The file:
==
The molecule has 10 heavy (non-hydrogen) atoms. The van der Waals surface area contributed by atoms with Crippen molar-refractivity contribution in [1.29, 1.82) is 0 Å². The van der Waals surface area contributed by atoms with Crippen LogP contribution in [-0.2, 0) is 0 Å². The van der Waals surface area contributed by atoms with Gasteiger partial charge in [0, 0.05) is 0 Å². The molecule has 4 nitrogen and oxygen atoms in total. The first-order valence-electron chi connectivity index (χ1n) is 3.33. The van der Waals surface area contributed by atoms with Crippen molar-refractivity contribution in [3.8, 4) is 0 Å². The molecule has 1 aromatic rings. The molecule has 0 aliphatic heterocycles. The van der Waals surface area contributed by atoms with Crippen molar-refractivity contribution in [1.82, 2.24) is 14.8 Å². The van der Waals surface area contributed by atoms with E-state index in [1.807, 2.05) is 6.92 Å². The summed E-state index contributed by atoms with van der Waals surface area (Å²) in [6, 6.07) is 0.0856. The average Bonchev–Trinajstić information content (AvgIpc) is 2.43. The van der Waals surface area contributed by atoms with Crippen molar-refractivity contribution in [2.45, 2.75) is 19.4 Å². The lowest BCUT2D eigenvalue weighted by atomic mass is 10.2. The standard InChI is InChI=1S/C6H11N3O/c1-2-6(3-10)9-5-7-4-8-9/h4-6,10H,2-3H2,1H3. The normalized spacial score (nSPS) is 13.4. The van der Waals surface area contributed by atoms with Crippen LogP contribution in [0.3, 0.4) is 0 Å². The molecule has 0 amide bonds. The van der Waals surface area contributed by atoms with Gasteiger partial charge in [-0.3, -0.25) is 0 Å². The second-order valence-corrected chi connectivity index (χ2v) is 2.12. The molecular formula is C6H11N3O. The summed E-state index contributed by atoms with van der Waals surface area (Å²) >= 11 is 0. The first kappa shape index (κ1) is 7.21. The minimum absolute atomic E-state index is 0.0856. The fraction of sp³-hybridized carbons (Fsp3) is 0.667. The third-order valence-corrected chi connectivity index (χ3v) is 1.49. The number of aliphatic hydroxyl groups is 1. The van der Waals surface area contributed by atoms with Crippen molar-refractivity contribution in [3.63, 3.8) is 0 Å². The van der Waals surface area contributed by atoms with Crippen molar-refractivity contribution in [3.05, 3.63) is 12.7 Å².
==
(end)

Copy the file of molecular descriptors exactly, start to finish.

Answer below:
The molecule has 10 heavy (non-hydrogen) atoms. The van der Waals surface area contributed by atoms with Crippen molar-refractivity contribution in [1.29, 1.82) is 0 Å². The van der Waals surface area contributed by atoms with Crippen LogP contribution in [-0.2, 0) is 0 Å². The van der Waals surface area contributed by atoms with Gasteiger partial charge in [0, 0.05) is 0 Å². The molecule has 4 nitrogen and oxygen atoms in total. The first-order valence-electron chi connectivity index (χ1n) is 3.33. The van der Waals surface area contributed by atoms with Crippen molar-refractivity contribution in [3.8, 4) is 0 Å². The molecule has 1 aromatic rings. The molecule has 0 aliphatic heterocycles. The van der Waals surface area contributed by atoms with Crippen molar-refractivity contribution in [1.82, 2.24) is 14.8 Å². The van der Waals surface area contributed by atoms with E-state index in [1.807, 2.05) is 6.92 Å². The summed E-state index contributed by atoms with van der Waals surface area (Å²) in [6, 6.07) is 0.0856. The average Bonchev–Trinajstić information content (AvgIpc) is 2.43. The van der Waals surface area contributed by atoms with Crippen molar-refractivity contribution in [2.45, 2.75) is 19.4 Å². The lowest BCUT2D eigenvalue weighted by atomic mass is 10.2. The standard InChI is InChI=1S/C6H11N3O/c1-2-6(3-10)9-5-7-4-8-9/h4-6,10H,2-3H2,1H3. The normalized spacial score (nSPS) is 13.4. The van der Waals surface area contributed by atoms with Crippen LogP contribution in [0.3, 0.4) is 0 Å². The molecule has 0 amide bonds. The van der Waals surface area contributed by atoms with Gasteiger partial charge in [-0.3, -0.25) is 0 Å². The second-order valence-corrected chi connectivity index (χ2v) is 2.12. The molecular formula is C6H11N3O. The summed E-state index contributed by atoms with van der Waals surface area (Å²) >= 11 is 0. The first kappa shape index (κ1) is 7.21. The minimum absolute atomic E-state index is 0.0856. The fraction of sp³-hybridized carbons (Fsp3) is 0.667. The third-order valence-corrected chi connectivity index (χ3v) is 1.49. The number of aliphatic hydroxyl groups is 1. The van der Waals surface area contributed by atoms with Crippen molar-refractivity contribution in [3.63, 3.8) is 0 Å². The van der Waals surface area contributed by atoms with Crippen molar-refractivity contribution in [3.05, 3.63) is 12.7 Å².